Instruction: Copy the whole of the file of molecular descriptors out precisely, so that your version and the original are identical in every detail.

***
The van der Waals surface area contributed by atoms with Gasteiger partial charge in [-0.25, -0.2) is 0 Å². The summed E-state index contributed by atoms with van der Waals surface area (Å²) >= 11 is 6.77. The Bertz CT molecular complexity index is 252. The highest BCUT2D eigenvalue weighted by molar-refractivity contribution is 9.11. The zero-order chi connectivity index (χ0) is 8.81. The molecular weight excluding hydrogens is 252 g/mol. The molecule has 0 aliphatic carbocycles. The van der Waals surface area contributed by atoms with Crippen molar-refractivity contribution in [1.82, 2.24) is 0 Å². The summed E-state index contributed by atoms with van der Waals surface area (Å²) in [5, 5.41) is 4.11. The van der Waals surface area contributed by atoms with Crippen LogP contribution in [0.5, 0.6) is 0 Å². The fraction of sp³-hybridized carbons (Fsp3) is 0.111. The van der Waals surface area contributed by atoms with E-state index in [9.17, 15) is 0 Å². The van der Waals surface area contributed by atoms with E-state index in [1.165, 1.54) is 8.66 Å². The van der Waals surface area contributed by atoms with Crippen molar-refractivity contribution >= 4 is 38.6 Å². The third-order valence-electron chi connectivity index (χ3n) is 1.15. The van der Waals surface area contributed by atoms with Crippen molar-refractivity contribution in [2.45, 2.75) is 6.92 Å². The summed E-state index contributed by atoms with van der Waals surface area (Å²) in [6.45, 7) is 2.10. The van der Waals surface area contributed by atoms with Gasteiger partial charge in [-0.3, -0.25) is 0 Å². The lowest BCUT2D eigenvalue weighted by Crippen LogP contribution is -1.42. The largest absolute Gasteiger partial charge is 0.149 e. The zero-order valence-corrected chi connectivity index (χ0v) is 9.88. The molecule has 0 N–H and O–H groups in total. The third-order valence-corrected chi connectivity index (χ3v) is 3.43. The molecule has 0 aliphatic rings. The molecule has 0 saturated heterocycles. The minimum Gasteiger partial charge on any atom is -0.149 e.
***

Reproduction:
The van der Waals surface area contributed by atoms with Gasteiger partial charge in [-0.25, -0.2) is 0 Å². The summed E-state index contributed by atoms with van der Waals surface area (Å²) >= 11 is 6.77. The Bertz CT molecular complexity index is 252. The highest BCUT2D eigenvalue weighted by molar-refractivity contribution is 9.11. The zero-order chi connectivity index (χ0) is 8.81. The molecular weight excluding hydrogens is 252 g/mol. The molecule has 0 aliphatic carbocycles. The van der Waals surface area contributed by atoms with Crippen molar-refractivity contribution in [1.82, 2.24) is 0 Å². The summed E-state index contributed by atoms with van der Waals surface area (Å²) in [5, 5.41) is 4.11. The van der Waals surface area contributed by atoms with Crippen LogP contribution in [0.5, 0.6) is 0 Å². The fraction of sp³-hybridized carbons (Fsp3) is 0.111. The van der Waals surface area contributed by atoms with E-state index in [9.17, 15) is 0 Å². The van der Waals surface area contributed by atoms with E-state index in [1.165, 1.54) is 8.66 Å². The van der Waals surface area contributed by atoms with Crippen molar-refractivity contribution >= 4 is 38.6 Å². The third-order valence-electron chi connectivity index (χ3n) is 1.15. The van der Waals surface area contributed by atoms with Crippen molar-refractivity contribution in [2.45, 2.75) is 6.92 Å². The summed E-state index contributed by atoms with van der Waals surface area (Å²) in [6.45, 7) is 2.10. The van der Waals surface area contributed by atoms with Gasteiger partial charge in [-0.3, -0.25) is 0 Å². The lowest BCUT2D eigenvalue weighted by Crippen LogP contribution is -1.42. The largest absolute Gasteiger partial charge is 0.149 e. The zero-order valence-corrected chi connectivity index (χ0v) is 9.88. The molecule has 0 N–H and O–H groups in total. The third-order valence-corrected chi connectivity index (χ3v) is 3.43. The molecule has 0 aliphatic rings. The molecule has 0 saturated heterocycles. The minimum Gasteiger partial charge on any atom is -0.149 e.